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Step 7: Open Escrow

Posted by: raindrop 6 years ago

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Once you have an accepted offer, we "Open Escrow."  Escrow is a neutral 3rd party who handles the transaction.  The escrow officer makes sure that all of the required paperwork is completed prior to closing escrow.

During the Escrow term, we will:

  1. Complete our Due Diligence
  2. Obtain Financing
  3. Obtain Title Insurance

Due Diligence

Due Diligence is the process where the Seller discloses all known material facts through disclosures, and the Buyer reviews the disclosures, performs inspections, and satisfies themselves with the condition of the home.

A number of inspections are common in residential realty transactions. They include checks for termites, surveys to determine boundaries, appraisals to determine value for lenders, title reviews and structural inspections.

Structural inspections are particularly important. During these examinations, an inspector comes to the property to determine if there are material physical defects and whether expensive repairs and replacements are likely to be required in the next few years. Such inspections for a single-family home often require two or three hours, and buyers should attend. This is an opportunity to examine the property's mechanics and structure, ask questions and learn far more about the property than is possible with an informal walk-through.

Obtain a Loan

In the aftermath of the real estate recession, getting a loan has been the most difficult part of the home buying process.  That's why it is so important to get pre-qualified early and prepare for the loan process.

During Escrow, the lender will qualify both you, as the borrower, and the house for the loan.  To qualify you, you will need to provide extensive documentation on your financial situation  To qualify the house, the lender will order an appraisal to establish an unbiased value of the property.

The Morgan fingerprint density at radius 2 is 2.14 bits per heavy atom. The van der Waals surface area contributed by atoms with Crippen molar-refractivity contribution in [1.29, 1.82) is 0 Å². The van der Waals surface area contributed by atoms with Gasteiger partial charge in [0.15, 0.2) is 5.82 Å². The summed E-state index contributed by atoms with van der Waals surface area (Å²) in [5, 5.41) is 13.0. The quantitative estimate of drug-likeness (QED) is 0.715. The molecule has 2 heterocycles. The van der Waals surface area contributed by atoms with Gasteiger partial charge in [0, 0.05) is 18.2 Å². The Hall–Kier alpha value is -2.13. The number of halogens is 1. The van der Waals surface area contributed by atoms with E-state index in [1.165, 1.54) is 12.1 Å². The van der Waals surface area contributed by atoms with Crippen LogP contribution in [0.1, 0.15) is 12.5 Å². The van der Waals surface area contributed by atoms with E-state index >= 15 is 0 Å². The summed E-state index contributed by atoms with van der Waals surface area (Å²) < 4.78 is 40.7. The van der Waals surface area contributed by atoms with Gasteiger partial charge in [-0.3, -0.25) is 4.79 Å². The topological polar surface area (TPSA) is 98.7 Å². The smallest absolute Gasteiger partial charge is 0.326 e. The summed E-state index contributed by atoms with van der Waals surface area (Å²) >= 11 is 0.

Once all of the underwriting terms of the loan are satisfied, the loan can fund, and the property can close escrow.

Obtain Insurance

Title Insurance:

Purchased with a one-time fee at closing, title insurance protects owners in the event that title to the property is found to be invalid. Coverage includes "lenders" policies, which protect buyers up to the mortgage value of the property, and "owners" coverage, which protects owners up to the purchase price. In other words, "owners" coverage protects both the mortgage amount and the value of the down payment. 

Homeowners' Insurance:

Homeowner's insurance provides fire, theft and liability coverage. Homeowners' policies are required by lenders and often cover a surprising number of items, including in some cases such property as wedding rings, furniture and home office equipment.

Flood Insurance:

Generally required in high-risk flood-prone areas, this insurance is issued by the federal government and provides as much as $250,000 in coverage for a single-family home plus $100,000 for contents. Local REALTORS® can explain which locations require such coverage.

Home Warranties:

Home warranties for existing homes are typically one-year service agreements purchased by sellers. In the event of a covered defect or breakdown, the warranty firm will step in and make the repair or cover its cost with a minimal deductable.

 

Once you have completed everything above, you will remove your contingencies, and proceed to Step 8: Close Escrow.

 

 

For more information, click here or contact Kate Gillingham.

Information provided courtesy of www.realtor.com.

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